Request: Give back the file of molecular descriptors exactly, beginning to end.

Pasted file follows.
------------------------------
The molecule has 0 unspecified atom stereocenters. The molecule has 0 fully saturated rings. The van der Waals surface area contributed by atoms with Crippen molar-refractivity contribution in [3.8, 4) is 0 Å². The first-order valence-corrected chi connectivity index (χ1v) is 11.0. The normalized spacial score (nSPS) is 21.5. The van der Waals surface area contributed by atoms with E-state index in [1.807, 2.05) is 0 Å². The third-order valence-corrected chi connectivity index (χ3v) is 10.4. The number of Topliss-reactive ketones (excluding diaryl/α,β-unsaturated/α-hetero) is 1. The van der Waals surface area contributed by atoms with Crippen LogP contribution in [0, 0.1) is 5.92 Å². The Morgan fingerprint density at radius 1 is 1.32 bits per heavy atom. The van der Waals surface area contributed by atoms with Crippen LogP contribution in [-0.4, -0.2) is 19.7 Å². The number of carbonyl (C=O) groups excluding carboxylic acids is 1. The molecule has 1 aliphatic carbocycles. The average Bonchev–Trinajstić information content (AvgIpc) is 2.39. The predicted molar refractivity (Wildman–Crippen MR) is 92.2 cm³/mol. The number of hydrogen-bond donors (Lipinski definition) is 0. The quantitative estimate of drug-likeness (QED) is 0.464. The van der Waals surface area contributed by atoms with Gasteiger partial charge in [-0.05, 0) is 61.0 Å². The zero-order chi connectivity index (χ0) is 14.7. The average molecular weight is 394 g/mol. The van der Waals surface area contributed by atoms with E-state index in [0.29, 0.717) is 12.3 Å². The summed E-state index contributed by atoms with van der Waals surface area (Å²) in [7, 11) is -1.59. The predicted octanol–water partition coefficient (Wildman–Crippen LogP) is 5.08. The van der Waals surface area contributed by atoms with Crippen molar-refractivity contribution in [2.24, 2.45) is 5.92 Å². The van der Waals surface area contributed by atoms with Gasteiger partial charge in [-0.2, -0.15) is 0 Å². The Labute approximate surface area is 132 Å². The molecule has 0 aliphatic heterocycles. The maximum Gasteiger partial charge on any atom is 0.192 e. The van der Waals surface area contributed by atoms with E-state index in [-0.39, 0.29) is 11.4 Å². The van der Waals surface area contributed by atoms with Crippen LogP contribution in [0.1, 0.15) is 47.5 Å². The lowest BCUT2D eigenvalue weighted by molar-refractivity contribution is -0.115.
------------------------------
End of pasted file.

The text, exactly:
The molecule has 0 unspecified atom stereocenters. The molecule has 0 fully saturated rings. The van der Waals surface area contributed by atoms with Crippen molar-refractivity contribution in [3.8, 4) is 0 Å². The first-order valence-corrected chi connectivity index (χ1v) is 11.0. The normalized spacial score (nSPS) is 21.5. The van der Waals surface area contributed by atoms with E-state index in [1.807, 2.05) is 0 Å². The third-order valence-corrected chi connectivity index (χ3v) is 10.4. The number of Topliss-reactive ketones (excluding diaryl/α,β-unsaturated/α-hetero) is 1. The van der Waals surface area contributed by atoms with Crippen LogP contribution in [0, 0.1) is 5.92 Å². The Morgan fingerprint density at radius 1 is 1.32 bits per heavy atom. The van der Waals surface area contributed by atoms with Crippen LogP contribution in [-0.4, -0.2) is 19.7 Å². The number of carbonyl (C=O) groups excluding carboxylic acids is 1. The molecule has 1 aliphatic carbocycles. The average Bonchev–Trinajstić information content (AvgIpc) is 2.39. The predicted molar refractivity (Wildman–Crippen MR) is 92.2 cm³/mol. The number of hydrogen-bond donors (Lipinski definition) is 0. The quantitative estimate of drug-likeness (QED) is 0.464. The van der Waals surface area contributed by atoms with Gasteiger partial charge in [-0.05, 0) is 61.0 Å². The zero-order chi connectivity index (χ0) is 14.7. The average molecular weight is 394 g/mol. The van der Waals surface area contributed by atoms with E-state index in [0.29, 0.717) is 12.3 Å². The summed E-state index contributed by atoms with van der Waals surface area (Å²) in [7, 11) is -1.59. The predicted octanol–water partition coefficient (Wildman–Crippen LogP) is 5.08. The van der Waals surface area contributed by atoms with Crippen molar-refractivity contribution in [2.24, 2.45) is 5.92 Å². The van der Waals surface area contributed by atoms with Gasteiger partial charge in [-0.2, -0.15) is 0 Å². The Labute approximate surface area is 132 Å². The molecule has 0 aliphatic heterocycles. The maximum Gasteiger partial charge on any atom is 0.192 e. The van der Waals surface area contributed by atoms with E-state index in [-0.39, 0.29) is 11.4 Å². The van der Waals surface area contributed by atoms with Crippen LogP contribution in [0.1, 0.15) is 47.5 Å². The lowest BCUT2D eigenvalue weighted by molar-refractivity contribution is -0.115.